Spurs season ticket holders rage at six per cent price hike and end of senior concessions


Tottenham Hotspur will host Manchester City next month and the plan had been for the South Stand of the Tottenham Hotspur Stadium to be adorned by a huge tifo banner, made up of thousands of pieces of coloured cardboard spelling out the club’s motto, “Audere Est Facere”, with cockerels on either side.

The tifo was the idea of a group of fans, known as THFC Flags, who have worked to produce two similar tifos for previous home games. Against Sporting Lisbon in the Champions League last season, they had one with a cockerel. For this season’s first home game against Manchester United, one had been made that read “Welcome to N17”.

These are not easy to plan: they need 17,500 pieces of coloured card, covering every seat in the South Stand. Designing and printing costs are between £10,000 and £12,000 ($12,800 to $15,300), a fee covered by crowdfunded fan donations. Two days before a game, five volunteers give up their day to start laying it out. The day before a game, 30 fan volunteers spend an eight-hour day getting every piece of card on the correct seat.

However, when City come to Tottenham next month, there will be no tifo. The organisers decided on Wednesday that, after Tottenham increased season ticket prices by six per cent and announced changes to senior concessions, they could not in good conscience proceed with it.

“It just didn’t feel right,” says Matt, part of the THFC Flags group, “in the context of loyal fans giving up their time and money to help us try to generate a positive atmosphere, while at the same time the club are ruining that atmosphere by pricing people out of the game.

“Everything we do relies on the loyalty of fans, getting the designs, the thousands of donations, and the people giving up eight-hour days. We have people travelling from around the country, people who don’t have tickets for the games and want to help out. We are reliant on fans who love the club. This escalation of ticket prices and reducing concessions takes advantage of fan loyalty.”

This is a very typical reaction from Spurs fans — The Athletic has spoken to many — who have been outraged by the club’s announcement on Wednesday lunchtime. Tottenham revealed the creation of a new “ticketing charter”, which did include small changes that fans had asked for, such as the removal of booking fees for season ticket purchases and the opening of “ticket share” (allowing fans to send tickets to family and friends) throughout the season.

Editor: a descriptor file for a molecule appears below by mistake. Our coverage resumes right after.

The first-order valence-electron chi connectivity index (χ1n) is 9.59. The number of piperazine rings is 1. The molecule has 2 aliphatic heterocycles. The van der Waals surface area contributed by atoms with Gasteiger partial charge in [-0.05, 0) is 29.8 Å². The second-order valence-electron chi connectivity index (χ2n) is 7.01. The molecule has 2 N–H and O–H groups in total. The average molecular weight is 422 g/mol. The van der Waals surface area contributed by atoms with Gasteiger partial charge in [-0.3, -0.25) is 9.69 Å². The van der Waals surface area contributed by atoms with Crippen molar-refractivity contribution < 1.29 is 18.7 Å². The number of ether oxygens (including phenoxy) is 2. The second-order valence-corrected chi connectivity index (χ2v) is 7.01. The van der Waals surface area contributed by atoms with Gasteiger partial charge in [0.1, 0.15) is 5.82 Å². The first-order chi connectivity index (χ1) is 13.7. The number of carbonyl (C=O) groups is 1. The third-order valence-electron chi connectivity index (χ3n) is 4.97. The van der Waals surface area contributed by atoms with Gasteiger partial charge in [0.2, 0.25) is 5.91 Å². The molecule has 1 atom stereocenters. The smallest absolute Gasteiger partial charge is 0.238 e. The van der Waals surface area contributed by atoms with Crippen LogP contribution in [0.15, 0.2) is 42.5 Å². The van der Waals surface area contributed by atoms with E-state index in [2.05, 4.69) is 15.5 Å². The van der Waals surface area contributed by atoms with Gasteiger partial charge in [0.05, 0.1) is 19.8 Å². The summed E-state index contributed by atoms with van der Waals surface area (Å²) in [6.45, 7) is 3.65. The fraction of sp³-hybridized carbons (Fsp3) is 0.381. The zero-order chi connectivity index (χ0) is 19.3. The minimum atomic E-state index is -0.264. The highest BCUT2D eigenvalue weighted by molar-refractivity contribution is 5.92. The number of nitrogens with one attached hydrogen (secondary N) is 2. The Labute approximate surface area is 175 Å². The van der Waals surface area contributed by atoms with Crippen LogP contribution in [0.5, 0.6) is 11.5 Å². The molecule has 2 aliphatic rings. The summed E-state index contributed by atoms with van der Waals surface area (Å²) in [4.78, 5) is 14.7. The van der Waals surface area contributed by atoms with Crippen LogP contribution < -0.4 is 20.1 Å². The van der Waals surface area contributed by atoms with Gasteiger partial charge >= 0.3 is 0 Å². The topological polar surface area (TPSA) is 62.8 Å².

The headline news, however, was unavoidable: season ticket prices would go up by six per cent, after only one increase of 1.5 per cent over the last five years. In a lengthy statement on their website, the club explained that “football is not immune to the rising costs of goods and services across the board”, and pointed to “a significant increase in matchday costs outside of our control such as utilities, rates and consumables”, as well as the “need to continue to operate on a sustainable basis”.

Many fans were expecting a small price increase for next season after the club’s lengthy ticketing review. The club had been in discussions with Tottenham Hotspur Supporters’ Trust (THST) and the fan advisory board about it, although ultimately, it is the trust that leads discussions with the club about ticketing and pricing.

THST pushed back on the details of the club’s initial offer and won some concessions but there was still shock at the eventual outcome. All decisions are kept under review but the chances of a reversal before the start of next season are slim.

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Some fans protested ticket price rises before the Manchester United game in August (John Walton/PA Images via Getty Images)

“We’re completely dismayed by that six per cent increase,” says THST chair Martin Buhagiar. “We don’t think there’s any justification or need for a six per cent increase on season tickets. Tottenham Hotspur are one of the most profitable football clubs in the world. There must be another way for football clubs to generate what is a relatively small sum for them.”

For many fans, the fact that Tottenham make so much money through their new stadium makes the price increase much harder to swallow. The revenue from raising all season ticket prices by six per cent next season will make an extra £2.5million ($3.2m) to £3m per year. Not nothing, but not a lot in the context of a stadium that brings in more than £5m for every home game Spurs play there.